How robots fill out the form

industrial robotics Designer pieces: How robots fill out the form

Source: press release

When Hagen Hinderdael develops design furniture from plastic waste, the design studio also processes something new from the world of engineering and recycling. Kuka robots and software from Ai Build handle the 3D production of the shaped seat elements.

providers on the subject

The processes used with 3D printers allow for different color combinations and color gradients.
The processes used with 3D printers allow for different color combinations and color gradients.

(Photo: Stefanos Tsakiris)

The design studio Hagen Hinderdael was founded in 2020 by Sofia Hagen and Lisa Hinderdael. Both are architects and designers. “Our ethos is to celebrate proven craftsmanship and think about the entire life cycle of the installations,” they point out. Both combine the work of local artisans and artists with cutting-edge new technologies. They implement ideas that they have collected from all over the world: Hinderdael comes from Belgium, Hagen from Austria – both have already been successful in international contexts.

Production and development: clinical waste as raw material

“We got the idea for Twine when Rossana Orlandi launched her third Guiltless Plastic campaign,” recalls Sofia Hagen. Orlandi, a famous gallery owner from Milan, regularly invites artists and designers to exhibit their projects to dismantle the mountains of waste in the most impressive way. So Hagen Hinderdael developed Twine – seat and bench modules in different lengths and widths. “We wanted our furniture to be playful, comfortable and durable, and we wanted to use the company’s Reflow filaments,” says Sofia Hagen, describing the creative ambition of the project. Reflow, an award-winning, young and social company in Amsterdam, derives the material for 3D printing, called filament, from recycled plastic waste. The raw material for Twine, rPETG filament, comes from discarded hospital trays.

image gallery

Five robots in the 3D printing team

Hagen Hinderdael hired Ai Build in London, who had worked extensively with Reflow 3D printing filaments, to create the furniture. Ai Build is a software-as-a-service company founded in 2015 that “currently employs 20 people and five Kuka robots,” as described by Chief Operating Officer Michail Desyllas. The team works mainly for Tier 1 companies in the aerospace, automotive, construction, marine and energy industries. But according to Desyllas, more and more architects and designers are also interested in what they have to offer.

Gallery owner Rossana Orlandi was already at the draft stage convinced of the idea for the project in 3D. Twine has been named a finalist for the 2021 RO PlasticPrize. Anyone who is awarded this prize for items made from recycled plastic is making headlines across Europe. So Hagen Hinderdeal sent a Twine seat to Milan to be exhibited there.

Delivers durability and aesthetics – hands-on

Creating exhibitions for an exhibition in Milan was exciting and new for Ai Build. Desyllas reports: “The biggest challenge with this particular project was the geometry of the parts and the desired aesthetic finish. We were not allowed to change anything.” The 3D printer should deliver almost perfect modules, people should not interfere. Ai Build decided that a KR Iontec Series KR30 L16 and a KR Qqantec Series KR90 R2700 should do the job “because these robots have the range to allow the completion of these parts. In addition, our software is fully integrated here, allowing us to to monitor quality and report errors in real time, ”says Desyllas.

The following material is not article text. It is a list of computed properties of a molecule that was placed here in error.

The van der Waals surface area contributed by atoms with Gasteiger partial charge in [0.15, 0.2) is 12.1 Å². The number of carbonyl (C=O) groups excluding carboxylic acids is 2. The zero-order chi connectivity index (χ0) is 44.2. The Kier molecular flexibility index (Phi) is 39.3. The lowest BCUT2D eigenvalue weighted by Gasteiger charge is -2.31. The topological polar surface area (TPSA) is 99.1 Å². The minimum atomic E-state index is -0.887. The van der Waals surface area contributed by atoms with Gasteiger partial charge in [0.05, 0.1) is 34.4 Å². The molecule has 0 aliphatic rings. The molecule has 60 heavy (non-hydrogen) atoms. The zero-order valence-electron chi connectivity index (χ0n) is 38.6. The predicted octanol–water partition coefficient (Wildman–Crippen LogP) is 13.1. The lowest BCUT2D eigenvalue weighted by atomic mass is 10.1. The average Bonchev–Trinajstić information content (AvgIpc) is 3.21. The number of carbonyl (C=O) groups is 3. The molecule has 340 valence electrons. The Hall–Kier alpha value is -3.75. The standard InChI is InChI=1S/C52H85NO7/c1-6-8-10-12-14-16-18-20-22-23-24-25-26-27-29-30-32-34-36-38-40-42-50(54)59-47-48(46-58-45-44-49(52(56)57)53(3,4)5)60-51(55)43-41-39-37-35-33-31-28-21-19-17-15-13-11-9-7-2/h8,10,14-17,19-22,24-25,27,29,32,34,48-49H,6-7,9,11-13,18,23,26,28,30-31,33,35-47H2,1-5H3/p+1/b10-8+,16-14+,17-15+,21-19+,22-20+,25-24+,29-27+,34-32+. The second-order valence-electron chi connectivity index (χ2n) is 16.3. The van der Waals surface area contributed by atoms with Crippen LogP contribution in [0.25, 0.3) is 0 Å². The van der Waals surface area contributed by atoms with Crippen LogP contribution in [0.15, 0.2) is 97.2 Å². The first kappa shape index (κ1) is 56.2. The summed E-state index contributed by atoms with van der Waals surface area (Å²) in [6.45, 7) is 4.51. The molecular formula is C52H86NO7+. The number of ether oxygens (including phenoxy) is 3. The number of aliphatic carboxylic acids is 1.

Less than two weeks passed from the order to the finished furniture. When Twine was to flow like waves, Ai Build designed a mold for it, a kind of curved double bed on which the still hot material from the 3D printer could cool and solidify. KR30 L16 made the narrower elements, KR90 R2700 the wider, with both robots equipped with a filament extruder system. This system captures up to four different filament streams in different colors. This allows a special play of colors and changing transparencies.

Additive manufacturing: It’s about timing

Desyllas says it was a bit difficult to apply the rPETG filament to the mold, layer by layer: “Each layer must be deposited by the 3D printer within a specified time window. Not immediately after the previous layer, so nothing falls, but neither for late, so as not to endanger the layers. ” But with good preparation and thanks to the care of the robots, seating furniture that is as aesthetic as it is robust and comfortable can be designed. our robots “. Sofia Hagen and Lisa Hinderdael also liked the result. They sent Twine to Milan, where the furniture did not win an award, but many hearts of art and design furniture lovers.

Twine’s journey has only just begun. Following the “Planted” show as part of the London Design Festival, the furniture is now on display at the Vorarlberg Architecture Institute in Austria. And Hagen Hinderdael is ready to produce Twine with partners Ai Build and Kuka. In the future, TWINE seat elements can be individualized and will be produced by Kuka’s Italian partner Caracol-AM. It is produced with the software from Ai Build, which also tests each new product in collaboration. ” And behind it all lies the idea from Lisa Hinderdael and Sofia Hagen to breathe new life into hospital waste and show plastic from its most beautiful side.

(ID: 48042667)

Leave a Comment